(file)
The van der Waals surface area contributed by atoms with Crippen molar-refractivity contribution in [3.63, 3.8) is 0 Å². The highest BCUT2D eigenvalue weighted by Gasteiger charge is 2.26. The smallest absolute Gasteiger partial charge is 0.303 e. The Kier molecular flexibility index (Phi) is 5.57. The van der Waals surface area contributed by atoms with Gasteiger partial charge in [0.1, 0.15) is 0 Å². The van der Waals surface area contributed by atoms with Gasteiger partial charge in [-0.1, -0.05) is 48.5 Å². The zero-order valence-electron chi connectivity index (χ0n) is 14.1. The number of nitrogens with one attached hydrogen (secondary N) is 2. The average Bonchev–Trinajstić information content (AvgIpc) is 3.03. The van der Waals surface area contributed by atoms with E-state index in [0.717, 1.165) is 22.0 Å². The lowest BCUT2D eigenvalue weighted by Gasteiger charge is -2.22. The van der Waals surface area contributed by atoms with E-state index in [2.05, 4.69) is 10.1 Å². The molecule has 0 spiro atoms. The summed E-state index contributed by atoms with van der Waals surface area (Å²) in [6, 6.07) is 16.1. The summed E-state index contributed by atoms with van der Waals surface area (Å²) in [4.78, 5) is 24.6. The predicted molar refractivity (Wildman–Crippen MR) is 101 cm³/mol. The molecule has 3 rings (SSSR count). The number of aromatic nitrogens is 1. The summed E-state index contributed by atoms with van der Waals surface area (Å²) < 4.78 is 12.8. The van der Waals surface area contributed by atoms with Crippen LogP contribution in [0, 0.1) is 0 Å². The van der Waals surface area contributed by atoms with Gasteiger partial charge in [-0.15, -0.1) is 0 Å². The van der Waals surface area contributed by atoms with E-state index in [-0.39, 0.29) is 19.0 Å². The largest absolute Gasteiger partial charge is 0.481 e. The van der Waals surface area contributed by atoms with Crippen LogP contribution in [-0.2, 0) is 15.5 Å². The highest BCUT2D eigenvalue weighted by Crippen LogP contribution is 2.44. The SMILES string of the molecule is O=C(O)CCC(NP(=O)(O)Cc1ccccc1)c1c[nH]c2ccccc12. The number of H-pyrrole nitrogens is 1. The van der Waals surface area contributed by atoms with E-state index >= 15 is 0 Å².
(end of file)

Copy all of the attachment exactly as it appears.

The van der Waals surface area contributed by atoms with Crippen molar-refractivity contribution in [3.63, 3.8) is 0 Å². The highest BCUT2D eigenvalue weighted by Gasteiger charge is 2.26. The smallest absolute Gasteiger partial charge is 0.303 e. The Kier molecular flexibility index (Phi) is 5.57. The van der Waals surface area contributed by atoms with Gasteiger partial charge in [0.1, 0.15) is 0 Å². The van der Waals surface area contributed by atoms with Gasteiger partial charge in [-0.1, -0.05) is 48.5 Å². The zero-order valence-electron chi connectivity index (χ0n) is 14.1. The number of nitrogens with one attached hydrogen (secondary N) is 2. The average Bonchev–Trinajstić information content (AvgIpc) is 3.03. The van der Waals surface area contributed by atoms with E-state index in [0.717, 1.165) is 22.0 Å². The lowest BCUT2D eigenvalue weighted by Gasteiger charge is -2.22. The van der Waals surface area contributed by atoms with E-state index in [2.05, 4.69) is 10.1 Å². The molecule has 0 spiro atoms. The summed E-state index contributed by atoms with van der Waals surface area (Å²) in [6, 6.07) is 16.1. The summed E-state index contributed by atoms with van der Waals surface area (Å²) in [4.78, 5) is 24.6. The predicted molar refractivity (Wildman–Crippen MR) is 101 cm³/mol. The molecule has 3 rings (SSSR count). The number of aromatic nitrogens is 1. The summed E-state index contributed by atoms with van der Waals surface area (Å²) < 4.78 is 12.8. The van der Waals surface area contributed by atoms with Crippen LogP contribution in [0, 0.1) is 0 Å². The van der Waals surface area contributed by atoms with Gasteiger partial charge in [-0.15, -0.1) is 0 Å². The van der Waals surface area contributed by atoms with E-state index in [-0.39, 0.29) is 19.0 Å². The largest absolute Gasteiger partial charge is 0.481 e. The van der Waals surface area contributed by atoms with Crippen LogP contribution in [-0.2, 0) is 15.5 Å². The highest BCUT2D eigenvalue weighted by Crippen LogP contribution is 2.44. The SMILES string of the molecule is O=C(O)CCC(NP(=O)(O)Cc1ccccc1)c1c[nH]c2ccccc12. The number of H-pyrrole nitrogens is 1. The van der Waals surface area contributed by atoms with E-state index >= 15 is 0 Å².